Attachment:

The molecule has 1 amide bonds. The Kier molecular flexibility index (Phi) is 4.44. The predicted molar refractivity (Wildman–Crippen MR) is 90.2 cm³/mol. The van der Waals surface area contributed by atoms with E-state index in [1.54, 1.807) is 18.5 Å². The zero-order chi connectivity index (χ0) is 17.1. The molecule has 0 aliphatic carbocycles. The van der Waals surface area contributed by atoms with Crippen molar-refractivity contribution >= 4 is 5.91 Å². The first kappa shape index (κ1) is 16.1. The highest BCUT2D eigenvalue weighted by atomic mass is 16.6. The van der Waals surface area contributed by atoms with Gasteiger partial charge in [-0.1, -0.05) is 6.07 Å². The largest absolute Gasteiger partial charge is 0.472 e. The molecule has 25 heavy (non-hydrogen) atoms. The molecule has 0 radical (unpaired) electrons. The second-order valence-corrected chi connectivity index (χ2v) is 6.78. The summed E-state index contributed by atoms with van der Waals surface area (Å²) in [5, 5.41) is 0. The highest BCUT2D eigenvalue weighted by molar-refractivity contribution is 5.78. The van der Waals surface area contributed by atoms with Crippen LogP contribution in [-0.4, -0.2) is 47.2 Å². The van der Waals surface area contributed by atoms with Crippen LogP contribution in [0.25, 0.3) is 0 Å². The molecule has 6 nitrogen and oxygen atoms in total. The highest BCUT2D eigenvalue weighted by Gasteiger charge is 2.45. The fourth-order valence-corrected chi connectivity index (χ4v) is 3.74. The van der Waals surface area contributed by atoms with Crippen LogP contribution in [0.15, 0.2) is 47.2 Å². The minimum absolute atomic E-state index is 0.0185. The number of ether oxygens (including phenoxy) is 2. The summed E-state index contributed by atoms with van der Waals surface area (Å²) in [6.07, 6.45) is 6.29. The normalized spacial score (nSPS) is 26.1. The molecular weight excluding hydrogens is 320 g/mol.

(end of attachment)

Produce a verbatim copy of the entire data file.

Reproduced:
The molecule has 1 amide bonds. The Kier molecular flexibility index (Phi) is 4.44. The predicted molar refractivity (Wildman–Crippen MR) is 90.2 cm³/mol. The van der Waals surface area contributed by atoms with E-state index in [1.54, 1.807) is 18.5 Å². The zero-order chi connectivity index (χ0) is 17.1. The molecule has 0 aliphatic carbocycles. The van der Waals surface area contributed by atoms with Crippen molar-refractivity contribution >= 4 is 5.91 Å². The first kappa shape index (κ1) is 16.1. The highest BCUT2D eigenvalue weighted by atomic mass is 16.6. The van der Waals surface area contributed by atoms with Gasteiger partial charge in [-0.1, -0.05) is 6.07 Å². The largest absolute Gasteiger partial charge is 0.472 e. The molecule has 25 heavy (non-hydrogen) atoms. The molecule has 0 radical (unpaired) electrons. The second-order valence-corrected chi connectivity index (χ2v) is 6.78. The summed E-state index contributed by atoms with van der Waals surface area (Å²) in [5, 5.41) is 0. The highest BCUT2D eigenvalue weighted by molar-refractivity contribution is 5.78. The van der Waals surface area contributed by atoms with Crippen LogP contribution in [-0.4, -0.2) is 47.2 Å². The van der Waals surface area contributed by atoms with Crippen LogP contribution in [0.25, 0.3) is 0 Å². The molecule has 6 nitrogen and oxygen atoms in total. The highest BCUT2D eigenvalue weighted by Gasteiger charge is 2.45. The fourth-order valence-corrected chi connectivity index (χ4v) is 3.74. The van der Waals surface area contributed by atoms with Crippen LogP contribution in [0.15, 0.2) is 47.2 Å². The minimum absolute atomic E-state index is 0.0185. The number of ether oxygens (including phenoxy) is 2. The summed E-state index contributed by atoms with van der Waals surface area (Å²) in [6.07, 6.45) is 6.29. The normalized spacial score (nSPS) is 26.1. The molecular weight excluding hydrogens is 320 g/mol.